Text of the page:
Tim Taylor reviews a paper which paints a picture of science leadership in the global economy. The US has been well ahead of the pack for a long time but its lead is diminishing. Science in the US continues at a steady pace while other nations are moving at a faster pace. China and India are among the countries that are picking up speed while the US is treading water. The pace of science is measured by the number of scientific papers published; the frequency of citation for those papers; the number of PhD's awarded in science and engineering, along with spending on R&D.
US spending on R&D remains at a constant level while it is growing rapidly in other countries. The incentive system in the US is also part of the problem. Science and Engineering PhD's in the US face an uncertain future. The number of permanent faculty positions available for young PhD's is lower than the number of PhD's that are awarded. Many will be forced to take post doctoral research positions at low salaries, or faculty positions that are not on a tenure tract. Its not surprising that many young PhD's are taking jobs on Wall Street. They can earn more money developing algorithms and models used by traders and investors seeking to gain an edge in their markets.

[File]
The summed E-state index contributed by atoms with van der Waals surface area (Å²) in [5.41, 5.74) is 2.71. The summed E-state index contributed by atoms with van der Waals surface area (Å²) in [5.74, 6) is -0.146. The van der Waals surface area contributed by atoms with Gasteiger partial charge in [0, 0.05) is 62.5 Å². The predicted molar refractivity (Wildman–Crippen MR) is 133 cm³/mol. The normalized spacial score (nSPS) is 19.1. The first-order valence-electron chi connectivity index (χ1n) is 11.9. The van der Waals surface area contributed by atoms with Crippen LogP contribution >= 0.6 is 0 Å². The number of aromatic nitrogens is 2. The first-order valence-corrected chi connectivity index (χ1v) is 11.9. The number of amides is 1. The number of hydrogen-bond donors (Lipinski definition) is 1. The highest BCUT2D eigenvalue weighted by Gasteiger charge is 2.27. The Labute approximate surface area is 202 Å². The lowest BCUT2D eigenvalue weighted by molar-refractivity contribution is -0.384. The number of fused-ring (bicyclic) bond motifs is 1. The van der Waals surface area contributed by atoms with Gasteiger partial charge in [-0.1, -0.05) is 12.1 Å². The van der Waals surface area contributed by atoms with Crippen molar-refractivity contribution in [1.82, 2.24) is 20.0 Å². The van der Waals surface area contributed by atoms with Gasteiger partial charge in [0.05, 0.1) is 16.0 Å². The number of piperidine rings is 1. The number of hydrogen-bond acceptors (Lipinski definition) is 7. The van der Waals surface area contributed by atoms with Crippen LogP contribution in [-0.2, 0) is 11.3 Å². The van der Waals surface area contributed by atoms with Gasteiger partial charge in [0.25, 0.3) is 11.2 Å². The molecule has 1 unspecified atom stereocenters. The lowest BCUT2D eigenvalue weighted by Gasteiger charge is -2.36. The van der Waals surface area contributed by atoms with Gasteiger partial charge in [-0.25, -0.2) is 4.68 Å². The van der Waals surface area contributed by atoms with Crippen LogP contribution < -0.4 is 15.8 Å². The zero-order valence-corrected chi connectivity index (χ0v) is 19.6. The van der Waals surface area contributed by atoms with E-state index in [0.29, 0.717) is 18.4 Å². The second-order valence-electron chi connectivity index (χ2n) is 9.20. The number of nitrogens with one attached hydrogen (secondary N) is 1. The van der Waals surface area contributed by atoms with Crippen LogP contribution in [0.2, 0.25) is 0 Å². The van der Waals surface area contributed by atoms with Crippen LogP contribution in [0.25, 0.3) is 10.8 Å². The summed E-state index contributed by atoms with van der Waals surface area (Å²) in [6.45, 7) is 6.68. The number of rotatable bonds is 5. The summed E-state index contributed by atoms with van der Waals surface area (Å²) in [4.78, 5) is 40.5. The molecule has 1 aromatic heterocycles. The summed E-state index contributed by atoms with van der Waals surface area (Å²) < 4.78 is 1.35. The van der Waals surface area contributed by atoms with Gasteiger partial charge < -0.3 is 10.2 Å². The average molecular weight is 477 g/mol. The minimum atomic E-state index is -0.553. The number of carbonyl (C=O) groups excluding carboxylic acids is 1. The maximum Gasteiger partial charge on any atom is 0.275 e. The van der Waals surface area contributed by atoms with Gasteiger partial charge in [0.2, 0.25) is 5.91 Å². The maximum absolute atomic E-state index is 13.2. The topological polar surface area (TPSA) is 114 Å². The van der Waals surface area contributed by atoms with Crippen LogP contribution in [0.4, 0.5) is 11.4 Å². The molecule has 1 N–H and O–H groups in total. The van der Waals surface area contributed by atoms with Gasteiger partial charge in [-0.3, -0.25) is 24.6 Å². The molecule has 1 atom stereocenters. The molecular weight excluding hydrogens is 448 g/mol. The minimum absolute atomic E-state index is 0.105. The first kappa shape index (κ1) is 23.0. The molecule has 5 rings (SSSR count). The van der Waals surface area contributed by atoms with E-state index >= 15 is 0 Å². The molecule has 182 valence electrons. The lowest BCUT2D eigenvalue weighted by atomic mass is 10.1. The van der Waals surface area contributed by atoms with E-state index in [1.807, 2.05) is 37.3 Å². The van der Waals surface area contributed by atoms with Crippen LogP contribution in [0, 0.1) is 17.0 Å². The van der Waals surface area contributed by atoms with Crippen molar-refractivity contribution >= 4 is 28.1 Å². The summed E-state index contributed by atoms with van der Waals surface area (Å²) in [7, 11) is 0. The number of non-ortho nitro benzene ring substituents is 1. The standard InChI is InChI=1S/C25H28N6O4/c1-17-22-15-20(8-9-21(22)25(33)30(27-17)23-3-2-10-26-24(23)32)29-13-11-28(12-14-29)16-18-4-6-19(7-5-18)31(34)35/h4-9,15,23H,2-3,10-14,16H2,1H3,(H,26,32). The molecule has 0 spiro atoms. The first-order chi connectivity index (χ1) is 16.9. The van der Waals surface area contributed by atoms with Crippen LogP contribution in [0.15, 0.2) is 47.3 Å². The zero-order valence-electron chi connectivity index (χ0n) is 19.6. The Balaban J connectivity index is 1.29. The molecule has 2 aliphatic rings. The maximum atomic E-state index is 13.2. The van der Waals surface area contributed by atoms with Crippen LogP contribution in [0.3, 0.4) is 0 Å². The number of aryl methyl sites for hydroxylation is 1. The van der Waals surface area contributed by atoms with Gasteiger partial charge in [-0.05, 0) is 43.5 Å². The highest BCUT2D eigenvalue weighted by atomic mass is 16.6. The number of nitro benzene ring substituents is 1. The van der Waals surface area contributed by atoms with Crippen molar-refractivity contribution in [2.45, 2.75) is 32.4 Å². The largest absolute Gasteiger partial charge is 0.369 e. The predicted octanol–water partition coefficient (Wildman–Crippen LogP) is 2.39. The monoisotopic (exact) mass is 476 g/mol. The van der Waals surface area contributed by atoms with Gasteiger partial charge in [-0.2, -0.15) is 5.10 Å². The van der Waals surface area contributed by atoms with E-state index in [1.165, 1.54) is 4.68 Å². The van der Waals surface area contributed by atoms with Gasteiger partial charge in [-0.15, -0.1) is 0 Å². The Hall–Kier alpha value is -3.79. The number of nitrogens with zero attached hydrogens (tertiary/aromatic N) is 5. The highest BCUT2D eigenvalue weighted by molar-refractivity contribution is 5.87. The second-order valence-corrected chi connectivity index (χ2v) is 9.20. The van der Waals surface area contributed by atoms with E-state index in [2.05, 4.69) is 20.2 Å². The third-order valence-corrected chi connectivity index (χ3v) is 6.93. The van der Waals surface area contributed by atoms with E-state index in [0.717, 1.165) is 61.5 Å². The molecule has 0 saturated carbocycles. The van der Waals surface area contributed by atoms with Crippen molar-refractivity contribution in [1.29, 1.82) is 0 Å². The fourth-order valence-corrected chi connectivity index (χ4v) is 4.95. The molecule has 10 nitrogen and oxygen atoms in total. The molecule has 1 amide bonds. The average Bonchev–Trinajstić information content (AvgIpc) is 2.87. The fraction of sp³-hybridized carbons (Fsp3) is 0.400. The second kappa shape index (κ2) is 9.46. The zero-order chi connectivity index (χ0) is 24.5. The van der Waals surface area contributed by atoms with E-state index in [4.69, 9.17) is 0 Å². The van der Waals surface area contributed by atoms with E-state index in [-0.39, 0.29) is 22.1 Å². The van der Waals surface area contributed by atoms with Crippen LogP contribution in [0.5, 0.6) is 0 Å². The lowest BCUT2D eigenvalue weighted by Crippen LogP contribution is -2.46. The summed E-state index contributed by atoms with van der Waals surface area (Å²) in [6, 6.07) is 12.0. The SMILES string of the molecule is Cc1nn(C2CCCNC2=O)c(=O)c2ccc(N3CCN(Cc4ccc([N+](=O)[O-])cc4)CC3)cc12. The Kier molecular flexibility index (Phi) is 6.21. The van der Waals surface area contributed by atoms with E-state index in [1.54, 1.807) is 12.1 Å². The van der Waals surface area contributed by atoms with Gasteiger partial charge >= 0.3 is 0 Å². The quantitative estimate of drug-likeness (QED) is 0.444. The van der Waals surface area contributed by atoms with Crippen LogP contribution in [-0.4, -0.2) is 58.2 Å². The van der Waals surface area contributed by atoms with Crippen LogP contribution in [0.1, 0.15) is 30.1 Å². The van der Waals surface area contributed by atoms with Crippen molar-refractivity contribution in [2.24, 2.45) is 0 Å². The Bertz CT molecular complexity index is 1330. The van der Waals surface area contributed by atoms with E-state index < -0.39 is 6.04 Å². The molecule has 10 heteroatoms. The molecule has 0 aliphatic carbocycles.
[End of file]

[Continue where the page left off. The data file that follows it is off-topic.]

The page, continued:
Perhaps it is a mistake to view science as a competition between nations. The ideas generated in one country are available to scientists everywhere. The growth of science and technology in China and India is good for the global scientific community. Furthermore, it may not be worthwhile for the US to increase its investment in R&D in a global economy. The products developed by a handful of scientists, who work for a firm incorporated in the US, may produce more international jobs than domestic jobs.
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